Mikhail Gorbachev, Helmut Kohl and Bill Clinton were among the former friends and foes who paid tribute Monday to Margaret Thatcher, praising the fearlessness and determination of an "iconic" leader.
The "Iron Lady" was a polarising figure in Britain and beyond during her time in office, but foreign leaders were unanimous in acknowledging her place in 20th-century history, with Barack Obama mourning a "true friend of America".
Germany's ex-chancellor Helmut Kohl, considered the father of Germany's 1990 reunification, said he "greatly valued Margaret Thatcher for her love of freedom, her incomparable openness, honesty and straightforwardness".
Israeli President Shimon Peres said: "There are people, there are ideas. Occasionally those two come together to create vision. ...(Thatcher) showed how far a person can go with strength of character, determination and a clear vision."
Flowers from admirers began piling up outside her London home soon after her death was announced, but left-wingers quickly began planning jubilant parties, proving that the late premier was as divisive in death as she was in life.
Britain's coalminers were among the fiercest of her foes -- and for one senior mining official marking his birthday on Monday, her death was the icing on his cake.
"I'm having a drink to it right now," said David Hopper, regional secretary of the National Union of Mineworkers in northeast England.
Thatcher's government crushed a year-long coal miners' strike in 1985. The miners were forced to accept sweeping pit closures, in one of the bitterest episodes in British industrial history.
France's Socialist Prime Minister Jean-Marc Ayrault paid tribute to "a great head of state" but also had some harsh words for the policies she enacted while in power from 1979 to 1990.
"It was another time, a time that was called the Thatcher years, the Reagan years, which caused significant economic and social damage, and excessive liberalisation," he said.
For his part, former French president Jacques Chirac said: "It's known that we had disagreements in the past ... But I must add that these differences in views never prevented mutual respect."
Right-wingers have hailed Thatcher as having hauled Britain out of the economic doldrums, but the left accuses her of dismantling traditional industry, claiming her reforms helped unpick the fabric of society.
But on Monday most reaction to her death -- at least from abroad -- was positive.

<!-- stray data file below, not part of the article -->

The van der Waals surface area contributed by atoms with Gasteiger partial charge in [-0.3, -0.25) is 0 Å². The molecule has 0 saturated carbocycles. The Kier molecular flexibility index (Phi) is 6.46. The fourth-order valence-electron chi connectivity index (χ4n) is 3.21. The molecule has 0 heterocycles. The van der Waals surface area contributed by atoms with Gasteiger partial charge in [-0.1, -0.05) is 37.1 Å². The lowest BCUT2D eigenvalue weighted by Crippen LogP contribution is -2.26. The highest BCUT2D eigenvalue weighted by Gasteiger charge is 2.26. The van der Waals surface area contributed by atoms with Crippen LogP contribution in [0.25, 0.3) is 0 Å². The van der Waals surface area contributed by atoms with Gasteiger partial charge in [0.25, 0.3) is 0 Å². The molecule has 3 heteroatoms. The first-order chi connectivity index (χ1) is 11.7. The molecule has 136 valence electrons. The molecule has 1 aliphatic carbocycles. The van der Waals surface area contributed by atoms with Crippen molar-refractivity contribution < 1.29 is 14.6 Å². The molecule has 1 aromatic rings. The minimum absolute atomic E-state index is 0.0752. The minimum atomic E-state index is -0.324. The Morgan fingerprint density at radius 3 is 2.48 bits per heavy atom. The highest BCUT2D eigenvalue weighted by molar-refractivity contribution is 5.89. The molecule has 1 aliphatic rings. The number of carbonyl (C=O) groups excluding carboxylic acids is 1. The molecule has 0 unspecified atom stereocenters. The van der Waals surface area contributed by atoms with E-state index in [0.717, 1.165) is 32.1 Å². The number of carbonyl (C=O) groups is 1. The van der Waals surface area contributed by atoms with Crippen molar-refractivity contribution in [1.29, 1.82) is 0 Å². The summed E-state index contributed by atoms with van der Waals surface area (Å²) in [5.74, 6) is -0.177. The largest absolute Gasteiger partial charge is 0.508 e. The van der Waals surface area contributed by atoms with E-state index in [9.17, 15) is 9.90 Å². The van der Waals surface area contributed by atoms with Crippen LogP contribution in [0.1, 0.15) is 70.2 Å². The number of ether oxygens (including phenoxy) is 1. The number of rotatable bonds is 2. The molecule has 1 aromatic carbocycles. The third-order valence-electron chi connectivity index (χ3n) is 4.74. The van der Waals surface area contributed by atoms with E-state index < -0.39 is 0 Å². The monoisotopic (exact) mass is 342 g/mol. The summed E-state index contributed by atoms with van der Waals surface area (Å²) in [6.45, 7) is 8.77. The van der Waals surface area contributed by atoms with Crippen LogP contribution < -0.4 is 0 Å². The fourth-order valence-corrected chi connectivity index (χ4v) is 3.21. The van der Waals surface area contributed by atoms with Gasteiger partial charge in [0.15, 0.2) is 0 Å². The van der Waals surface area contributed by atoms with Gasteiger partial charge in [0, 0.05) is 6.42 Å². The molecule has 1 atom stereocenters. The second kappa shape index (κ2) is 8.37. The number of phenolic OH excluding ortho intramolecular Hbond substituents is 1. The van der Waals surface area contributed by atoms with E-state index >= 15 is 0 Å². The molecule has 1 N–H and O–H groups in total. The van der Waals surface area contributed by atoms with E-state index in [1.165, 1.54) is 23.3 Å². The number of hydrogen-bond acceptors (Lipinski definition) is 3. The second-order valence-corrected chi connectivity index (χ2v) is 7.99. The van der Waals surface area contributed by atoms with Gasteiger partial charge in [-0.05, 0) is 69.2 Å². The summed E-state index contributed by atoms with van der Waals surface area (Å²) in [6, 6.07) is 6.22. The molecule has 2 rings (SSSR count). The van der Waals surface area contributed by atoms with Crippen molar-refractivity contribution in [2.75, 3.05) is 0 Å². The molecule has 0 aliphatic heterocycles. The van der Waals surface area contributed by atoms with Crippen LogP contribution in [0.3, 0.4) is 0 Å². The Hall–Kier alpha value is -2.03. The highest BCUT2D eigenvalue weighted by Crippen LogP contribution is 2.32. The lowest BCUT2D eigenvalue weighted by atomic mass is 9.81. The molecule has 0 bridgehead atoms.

In Brussels, European Commission head Jose Manuel Barroso paid tribute to Thatcher's "contributions" to the growth of the European Union, despite her deep scepticism over increasing ties with Europe.
-- "A leader of rare character" --
Among her contemporaries, former Soviet leader Mikhail Gorbachev, who held frequent meetings with Thatcher in the 1980s as the Cold War drew to a close, said she would go down in history for her commitment and resolve.
"Margaret Thatcher was a great politician and a bright individual. She will go down in our memory and in history," the Nobel Peace Prize winner said in a statement released by his foundation.
Thatcher, who once famously said of Gorbachev that "this is a man I can do business with," died of stroke on Monday aged 87.
Fellow Cold War hero Lech Walesa, the Polish dockyard worker whose pro-democracy Solidarity movement helped create the first cracks in the Soviet system in the 1980s, said Thatcher helped bring down communism in his own country.
"She was a great personality who has done many things for the world that contributed to the fall of communism in Poland and Eastern Europe," Walesa told AFP.
Her US colleagues of the time also called the baroness a towering figure who helped changed the course of the last century.
US former president George H. W. Bush, who served as both vice president and White House chief when Thatcher was in power, called her "a leader of rare character ... whose principles in the end helped shape a better, freer world".
Nancy Reagan, the wife of the late US president Ronald Reagan, said that "Ronnie and Margaret were political soulmates, committed to freedom and resolved to end communism".
And US former president Bill Clinton hailed her as an "iconic stateswoman" who lived a "remarkable life as she broke barriers, defied expectations, and led her country".
Even those with reason to remember the often divisive figure less fondly were quick to pay tribute to her huge personality.
In South Africa, a spokesman for the ruling African National Congress recalled the differences between Thatcher and those fighting against the apartheid regime in the 1980s.
Thatcher famously argued that the ANC was a "terrorist" organisation.
"She failed to acknowledge the ANC as the rightful party of governance, but was out of touch with the British people on that issue. It's water under the bridge," said ANC spokesman Keith Khoza.
But he added that she was "a leader of note, despite disagreements in policy between her and the ANC".